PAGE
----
By William Michael Smith
By Jef With One F
By Craig Hlavaty
By Jesse Sendejas Jr.
By Sonya Harvey
By Jesse Sendejas Jr.
By Nathan Smith
By Craig Hlavaty
It feels a little foolhardy to even attempt to sum up the decade just past in a few paragraphs. For us, if the '00s were 3,653 days long (remember those leap years), that means hundreds — probably thousands — of live shows, thousands of performers, just as many albums and a kajillion songs. Work or play, literally anywhere Noise has been in the past ten years, we were listening to music. Constantly.
In January 2000, Noise was about the only music writer at The Austin Chronicle even halfway interested in rap, so that became one of our earliest niches. (Seriously...we listened to quite a bit of it in the '90s.) Today, with the exception of our buddy Lonesome Onry and Mean, there's not a music writer at the Houston Press who's less interested in it. Go figure.
There's still a lot of things about the rhythms and production of contemporary hip-hop we are interested in, but the more the lyrics became a never-ending stream of bitches, bling and slinging blow, the more Noise tuned out. Instead, we listened to a lot of rock — new, old, classic, modern, indie, Brit, Southern — almost none of which ever made much of a dent in Houston's airwaves. Not our problem.
As the decade wore on, we also gravitated toward country of all types and vintages, blues, R&B, soul, folk, jazz, funk, reggae, classical, Latin, dance, electro, techno and even back to hip-hop every now and then. It was a long ten years. The records we kept coming back to tended to draw on a few, or even several, of those genres at once.
At home, especially after Noise got satellite radio (three whole years before we discovered the iPod), it wasn't unusual for us to go for weeks or even months at a stretch without stumbling over a new band or singer we really loved. Today, we generally prefer the channels that balance new and not-so-new music, like Alt Nation or Outlaw Country.
Even so, we've spent the past few days going back over the '00s — nobody ever did figure out what to call them, and now they're gone; we always liked the Naughts — and had no trouble making a list of artists who emerged in the past ten years (though some had more of a head start than others) who are now part of our permanent playlist.
There are many, many others (see the lists below), but as best we can figure, these are the nine artists that made the biggest impression on us. They're listed in alphabetical order because it's really the only way we could rank them.
Arcade Fire: Although they started the unfortunate trend of indie-rock bands seemingly drafting people at random to use anything they could get their hands on as percussion instruments — including, on their 2007 Austin City Limits appearance, each other — these Montreal musicians crafted melodies that consistently transcended the clamor. Over only two albums, Woodlands-born Win Butler and crew found the fantasy in everyday fears, tested the bonds binding families both real and adopted, and obliterated the boundaries between dreams and waking life.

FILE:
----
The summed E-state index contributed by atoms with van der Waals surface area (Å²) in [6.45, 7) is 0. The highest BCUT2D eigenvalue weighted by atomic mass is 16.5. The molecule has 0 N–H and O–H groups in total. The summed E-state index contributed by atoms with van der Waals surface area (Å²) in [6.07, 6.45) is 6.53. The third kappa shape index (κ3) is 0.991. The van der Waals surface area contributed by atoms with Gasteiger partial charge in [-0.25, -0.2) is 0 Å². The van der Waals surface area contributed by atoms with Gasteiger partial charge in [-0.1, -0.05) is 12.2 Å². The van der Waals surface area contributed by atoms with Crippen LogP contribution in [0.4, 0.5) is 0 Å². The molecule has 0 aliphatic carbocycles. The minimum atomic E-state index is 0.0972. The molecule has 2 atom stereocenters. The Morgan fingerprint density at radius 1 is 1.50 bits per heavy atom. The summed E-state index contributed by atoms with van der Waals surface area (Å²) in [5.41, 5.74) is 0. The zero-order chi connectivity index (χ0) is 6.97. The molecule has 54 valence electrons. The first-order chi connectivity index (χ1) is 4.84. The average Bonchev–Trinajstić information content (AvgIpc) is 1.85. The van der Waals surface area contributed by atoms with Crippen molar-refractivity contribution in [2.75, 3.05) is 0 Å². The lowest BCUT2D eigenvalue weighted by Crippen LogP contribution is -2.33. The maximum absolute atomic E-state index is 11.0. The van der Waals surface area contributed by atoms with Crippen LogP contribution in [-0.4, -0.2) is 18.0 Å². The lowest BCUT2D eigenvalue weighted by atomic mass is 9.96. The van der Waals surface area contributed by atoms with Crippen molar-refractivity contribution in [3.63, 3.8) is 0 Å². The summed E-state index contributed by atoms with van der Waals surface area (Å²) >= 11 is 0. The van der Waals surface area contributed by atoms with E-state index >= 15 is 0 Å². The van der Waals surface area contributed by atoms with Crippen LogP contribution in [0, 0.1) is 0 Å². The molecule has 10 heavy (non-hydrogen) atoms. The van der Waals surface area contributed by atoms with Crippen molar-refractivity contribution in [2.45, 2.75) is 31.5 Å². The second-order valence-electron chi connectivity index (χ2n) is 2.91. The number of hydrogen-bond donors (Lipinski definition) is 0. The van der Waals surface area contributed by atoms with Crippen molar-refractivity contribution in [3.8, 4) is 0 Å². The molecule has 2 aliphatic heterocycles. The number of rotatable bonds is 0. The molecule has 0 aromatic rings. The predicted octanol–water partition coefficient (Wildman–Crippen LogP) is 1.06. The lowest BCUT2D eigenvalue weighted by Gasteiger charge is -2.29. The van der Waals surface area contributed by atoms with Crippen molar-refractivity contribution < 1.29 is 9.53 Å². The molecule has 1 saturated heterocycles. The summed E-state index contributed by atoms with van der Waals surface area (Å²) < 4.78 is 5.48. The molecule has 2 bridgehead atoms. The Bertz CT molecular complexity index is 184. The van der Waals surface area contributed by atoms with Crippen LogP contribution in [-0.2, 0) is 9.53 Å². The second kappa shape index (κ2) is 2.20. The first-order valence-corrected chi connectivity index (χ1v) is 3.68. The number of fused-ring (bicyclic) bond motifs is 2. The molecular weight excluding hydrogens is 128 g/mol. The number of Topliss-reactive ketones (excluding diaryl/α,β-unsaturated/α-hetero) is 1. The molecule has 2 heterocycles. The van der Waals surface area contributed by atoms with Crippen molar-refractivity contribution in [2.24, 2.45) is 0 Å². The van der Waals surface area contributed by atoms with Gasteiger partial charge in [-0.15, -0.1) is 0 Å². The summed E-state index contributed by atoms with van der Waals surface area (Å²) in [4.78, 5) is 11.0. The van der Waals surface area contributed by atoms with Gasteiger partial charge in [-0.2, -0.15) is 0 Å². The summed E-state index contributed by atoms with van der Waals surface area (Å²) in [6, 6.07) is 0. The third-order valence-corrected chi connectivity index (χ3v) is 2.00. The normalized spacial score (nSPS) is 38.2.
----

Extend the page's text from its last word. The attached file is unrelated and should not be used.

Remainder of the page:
Album: Funeral (Merge, 2004)
Song: "Rebellion (Lies)" (Funeral)
Drive-By Truckers: If their band didn't rock so ferociously, Drive-By Truckers front men Patterson Hood and Mike Cooley would still be front-rank Southern poets worthy of the Oxford American journal. First abetted by Jason Isbell and then Isbell's ex-wife Shonna Tucker (how Southern is that?), the Truckers charted a countrified course through an economically devastated, historically fraught modern-day Dixie that rang truer (and louder) with each successive riff.
Album: Southern Rock Opera (Lost Highway, 2002)
Song: "Carl Perkins' Cadillac" (The DirtySouth, 2004)
Interpol: Outlasting all their early-'00s NYC brethren save the Yeah Yeah Yeahs (who moved to L.A.), bespoke-suited Interpol made a convincing case for never going outdoors during daylight hours. Submerging a subversive sense of humor in jagged guitars and icy-Goth lyrics, their songs were picture-perfect postcards of a 5 a.m. after-afterparty written by the guy who can't wait to get home.
Album: Turn on the Bright Lights (Matador, 2002)
Song: "Roland" (Bright Lights)
The Killers: Emerging as post-punk Oscar Wildes with hooks and beats to burn on left-field debut Hot Fuss, Las Vegas's least showy show band next battled classic-rock titans like Bruce Springsteen to at least a draw on follow-up Sam's Town. They lost the plot a little on most recent album Day & Age, but Brandon Flowers and company have already shown they have both the hubris and wherewithal to bounce back.
Album: Hot Fuss (Island, 2004)
Song: "When You Were Young" (Sam's Town, 2006)
M.I.A.: Even though she is, calling Maya Arulpragasam a "revolutionary" feels like a cop-out. Her polyglot, post-everything songs were mini-insurrections where change begins on the dance floor and spreads like bird flu. By the time the Clash-sampling "Paper Planes" hopped the Pineapple Express to the Top 40, its shotgun blasts had long since blown holes in modern music a mile wide.
Album: Kala (Interscope, 2007)
Song: "Galang" (Arular, 2005)
Rilo Kiley: The L.A. band's transition from the wide-eyed naifs of The Execution of All Things (see "Spectacular Views") to the showbiz-weary cynics of Under the Blacklight was relatively swift, but a little deceptive considering anchors Jenny Lewis and Blake Sennett's mutual child-acting pasts. But whether indie-rock, alt-country or Fleetwood Mac 2.0, Rilo Kiley's songs never lost that small kernel of hope, so it was good to hear them loosen up and shake a leg on "Close Call" and "Smoke Detector."
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